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Blackjack Players Challenge Card Counting Countermeasures

19 July 2001

ATLANTIC CITY, New Jersey –– As reported by the Philadelphia Inquirer: "This group of card-counting blackjack players had a good thing going for about 10 months a decade ago as they pooled their money, split their winnings, and worked their way through the tables of Atlantic City's casinos.

"But Dino D'Andrio, 71, a retired engineer from Marlton, and his cohorts haven't sat at the gaming tables in a decade, not since the casinos began shutting them down with strategies of their own. D'Andrio and friends have been trying ever since to challenge the rules that allow the casinos to count cards and shuffle the decks whenever they start favoring the players. The group even argued in a lawsuit that casino card-shuffling practices were in violation of federal racketeering laws.

"Yesterday, D'Andrio and his former blackjack pals busted again, failing to persuade the New Jersey Casino Control Commission to require casinos to post signs informing patrons of their `card-counter countermeasures.'

"Simply put, the card counters want the average gambler to know that the casinos can - and do - count cards, too.

"Not only did the panel vote down the proposed rule change unanimously, but chairman James Hurley called the group's request nothing more than a `recapitulation of baseless claims' and an `obstinate relitigation of settled issues.'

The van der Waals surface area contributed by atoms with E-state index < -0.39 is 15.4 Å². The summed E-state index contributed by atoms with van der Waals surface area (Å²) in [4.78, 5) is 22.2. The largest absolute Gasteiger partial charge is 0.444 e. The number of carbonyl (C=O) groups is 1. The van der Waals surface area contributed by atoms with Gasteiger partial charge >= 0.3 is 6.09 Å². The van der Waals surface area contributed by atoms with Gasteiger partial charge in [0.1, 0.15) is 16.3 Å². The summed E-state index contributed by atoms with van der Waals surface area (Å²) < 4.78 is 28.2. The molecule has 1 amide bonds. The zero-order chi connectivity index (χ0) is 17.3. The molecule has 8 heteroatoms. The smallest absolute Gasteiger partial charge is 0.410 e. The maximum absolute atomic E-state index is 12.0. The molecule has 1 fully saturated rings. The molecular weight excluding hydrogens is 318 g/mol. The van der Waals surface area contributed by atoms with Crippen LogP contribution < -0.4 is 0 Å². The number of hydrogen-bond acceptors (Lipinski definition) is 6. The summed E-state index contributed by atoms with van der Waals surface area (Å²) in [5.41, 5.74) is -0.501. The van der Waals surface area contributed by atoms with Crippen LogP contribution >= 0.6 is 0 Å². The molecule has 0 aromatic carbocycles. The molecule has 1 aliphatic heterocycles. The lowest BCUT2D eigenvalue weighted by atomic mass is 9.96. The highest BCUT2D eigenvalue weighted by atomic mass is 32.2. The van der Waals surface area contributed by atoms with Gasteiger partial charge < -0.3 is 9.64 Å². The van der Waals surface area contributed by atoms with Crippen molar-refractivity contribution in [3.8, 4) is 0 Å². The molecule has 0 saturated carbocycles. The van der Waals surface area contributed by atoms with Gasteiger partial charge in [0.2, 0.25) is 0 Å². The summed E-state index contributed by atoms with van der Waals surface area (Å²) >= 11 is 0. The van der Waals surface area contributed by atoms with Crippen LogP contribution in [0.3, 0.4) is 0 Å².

"…State regulations permit dealers to `shuffle at will' after every hand. And various courts, as well as the commission, have upheld casinos' right to employ `countermeasures' against known card counters, who can gain a mathematical - and legal - edge in blackjack by keeping track of the cards played.

"…For a card counter such as D'Andrio, the preferential shuffle is big-time frustration. Counters wait as long as three hours - playing through hand after hand, shoe after shoe - until they have determined that the remaining cards in an eight-deck shoe definitely favor the players. Their strategy then is to start wagering big.

"…`A group of good players can earn anywhere from $30 to $90 to maybe 115 bucks an hour per person,' D'Andrio said. `It just became impossible to play. It became more and more difficult because of [the casinos'] shuffling.'

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